Gardening Questions And Answers
Burro’s tail grows best in bright light to full sun; in insufficient light the internodes will be longer so the leaves will not be as dense on the stems. In too intense light, the leaves bleach out and become yellowish instead of blue-green. Wilting or soft leaves may indicate too much soil moisture.
Burro’s tail is not prone to many insects or pests; they usually get aphids. If unfortunately, your donkey’s tail develops them, hose them off every month. If that doesn’t work, spray your succulent with a mixture of 4/5 water and 1/5 rubbing alcohol. Besides, you can also use Neem oil to remove them from your […]
If you notice that your burro’s tail seems “leggy”—in other words, that the leaves are becoming spaced out further than they were with previous growth—it’s time to move the plant. This type of growth is a sign that the plant is not receiving enough light. Burro’s tail succulents are incredibly fragile.
Is Burro’s Tail Poisonous? Like a lot of species of Sedums, Sedum morganianum is not reported as a poisonous succulent. It is totally safe to keep your Burro’s Tail together with your children or pets at the same house. Moreover, I found out that some types of Sedums have edible leaves and used as food.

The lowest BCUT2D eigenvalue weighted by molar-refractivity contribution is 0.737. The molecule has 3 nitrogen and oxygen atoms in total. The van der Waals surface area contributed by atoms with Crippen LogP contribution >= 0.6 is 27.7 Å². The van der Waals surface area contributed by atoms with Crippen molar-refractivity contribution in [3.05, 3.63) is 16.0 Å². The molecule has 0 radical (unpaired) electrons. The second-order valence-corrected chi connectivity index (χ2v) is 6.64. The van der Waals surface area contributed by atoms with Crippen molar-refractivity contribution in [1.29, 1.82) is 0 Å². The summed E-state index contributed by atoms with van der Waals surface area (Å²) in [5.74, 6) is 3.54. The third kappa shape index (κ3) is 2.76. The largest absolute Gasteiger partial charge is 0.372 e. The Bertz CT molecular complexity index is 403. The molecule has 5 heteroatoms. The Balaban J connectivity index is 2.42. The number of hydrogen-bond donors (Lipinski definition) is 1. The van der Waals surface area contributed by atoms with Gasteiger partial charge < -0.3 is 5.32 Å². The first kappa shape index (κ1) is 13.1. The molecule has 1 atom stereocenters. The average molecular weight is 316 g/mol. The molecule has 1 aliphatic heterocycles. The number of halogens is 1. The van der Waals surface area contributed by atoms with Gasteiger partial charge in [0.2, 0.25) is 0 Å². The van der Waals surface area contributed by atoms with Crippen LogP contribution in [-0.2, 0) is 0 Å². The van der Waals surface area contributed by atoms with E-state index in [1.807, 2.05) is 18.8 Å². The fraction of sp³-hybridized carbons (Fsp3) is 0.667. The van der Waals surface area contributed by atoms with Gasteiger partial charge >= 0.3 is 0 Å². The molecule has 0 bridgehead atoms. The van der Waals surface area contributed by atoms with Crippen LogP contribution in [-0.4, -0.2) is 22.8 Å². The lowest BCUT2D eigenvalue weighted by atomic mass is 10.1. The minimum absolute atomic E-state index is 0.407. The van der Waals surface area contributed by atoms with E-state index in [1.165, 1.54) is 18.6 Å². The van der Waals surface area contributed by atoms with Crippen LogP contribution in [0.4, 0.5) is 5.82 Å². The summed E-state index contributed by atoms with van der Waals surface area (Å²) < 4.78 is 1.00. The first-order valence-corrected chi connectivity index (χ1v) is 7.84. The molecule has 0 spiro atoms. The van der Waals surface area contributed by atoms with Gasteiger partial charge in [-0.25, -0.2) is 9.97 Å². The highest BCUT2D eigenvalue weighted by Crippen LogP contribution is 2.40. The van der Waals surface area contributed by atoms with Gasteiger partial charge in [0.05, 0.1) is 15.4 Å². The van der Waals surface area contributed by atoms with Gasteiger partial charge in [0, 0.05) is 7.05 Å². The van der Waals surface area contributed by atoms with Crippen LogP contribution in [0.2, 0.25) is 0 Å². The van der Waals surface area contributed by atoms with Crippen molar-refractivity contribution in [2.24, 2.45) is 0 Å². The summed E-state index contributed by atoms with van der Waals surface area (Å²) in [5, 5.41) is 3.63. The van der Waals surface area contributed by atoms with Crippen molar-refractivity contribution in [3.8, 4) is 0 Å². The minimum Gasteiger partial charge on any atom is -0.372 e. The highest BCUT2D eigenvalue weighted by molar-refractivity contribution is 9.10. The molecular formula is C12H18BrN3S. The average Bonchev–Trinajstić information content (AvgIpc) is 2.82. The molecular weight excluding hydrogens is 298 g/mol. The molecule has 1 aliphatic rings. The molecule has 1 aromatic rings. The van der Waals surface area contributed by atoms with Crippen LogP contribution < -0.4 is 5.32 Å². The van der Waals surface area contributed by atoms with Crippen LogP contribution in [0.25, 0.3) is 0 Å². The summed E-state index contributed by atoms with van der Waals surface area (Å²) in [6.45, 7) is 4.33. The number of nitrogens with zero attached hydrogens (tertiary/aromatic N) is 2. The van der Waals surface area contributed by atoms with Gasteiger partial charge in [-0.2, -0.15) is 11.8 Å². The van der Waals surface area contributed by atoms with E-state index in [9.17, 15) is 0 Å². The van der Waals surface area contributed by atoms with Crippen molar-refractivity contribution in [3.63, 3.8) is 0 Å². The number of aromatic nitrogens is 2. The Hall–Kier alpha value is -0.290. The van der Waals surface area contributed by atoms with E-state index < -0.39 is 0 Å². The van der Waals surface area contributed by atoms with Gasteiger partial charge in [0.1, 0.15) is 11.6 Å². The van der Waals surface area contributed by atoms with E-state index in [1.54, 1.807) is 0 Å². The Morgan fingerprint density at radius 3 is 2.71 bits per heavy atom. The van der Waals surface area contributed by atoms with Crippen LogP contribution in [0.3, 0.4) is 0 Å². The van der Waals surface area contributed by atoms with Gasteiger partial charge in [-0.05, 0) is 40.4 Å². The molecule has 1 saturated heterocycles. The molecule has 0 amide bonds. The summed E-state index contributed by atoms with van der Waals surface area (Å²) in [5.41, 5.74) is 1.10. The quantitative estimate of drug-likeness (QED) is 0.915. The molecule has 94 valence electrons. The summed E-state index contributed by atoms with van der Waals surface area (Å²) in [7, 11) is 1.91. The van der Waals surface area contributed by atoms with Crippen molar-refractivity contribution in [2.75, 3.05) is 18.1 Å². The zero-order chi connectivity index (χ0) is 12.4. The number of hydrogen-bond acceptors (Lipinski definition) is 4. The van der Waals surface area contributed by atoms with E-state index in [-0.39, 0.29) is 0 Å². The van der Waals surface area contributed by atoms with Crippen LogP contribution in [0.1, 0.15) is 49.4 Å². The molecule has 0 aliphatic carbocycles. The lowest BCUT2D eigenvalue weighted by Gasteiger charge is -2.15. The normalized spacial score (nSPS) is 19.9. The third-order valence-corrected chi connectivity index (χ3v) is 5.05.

While dead leaves at the bottom of your succulent are perfectly healthy, dead leaves on the upper parts of new growth are a sign of a problem–usually over- or under-watering. Here’s a Donkey’s Tail succulent, in which the middle plant has been severely over-watered, and has completely rotted as a result.
Burro’s tail is drought tolerant (those pillow leaves retain water). Don’t water it more than once a month. (Soak the soil thoroughly, then make sure to let the topsoil dry out completely before watering again.) For a container plant, choose a pot with a drainage hole and use potting mix suitable for cacti.
Provide even moisture and fertilize with cactus food during the growing season. Divide the plant when it gets too large for a container and transplant it every couple of years to provide it with fresh, nutrient-rich soil. Burro’s tail care is easy and makes it an excellent plant for the novice gardener.
Like every other succulent, burro’s tail requires good drainage to grow healthy. Moreover, the water should be drained fast to avoid over-absorption to roots. It is better to use a soil mix that does not settle in water for long; instead, it ensures good drainage while keeping your plant damage-free.
Over-watering While dead leaves at the bottom of your succulent are perfectly healthy, dead leaves on the upper parts of new growth are a sign of a problem–usually over- or under-watering. Here’s a Donkey’s Tail succulent, in which the middle plant has been severely over-watered, and has completely rotted as a result.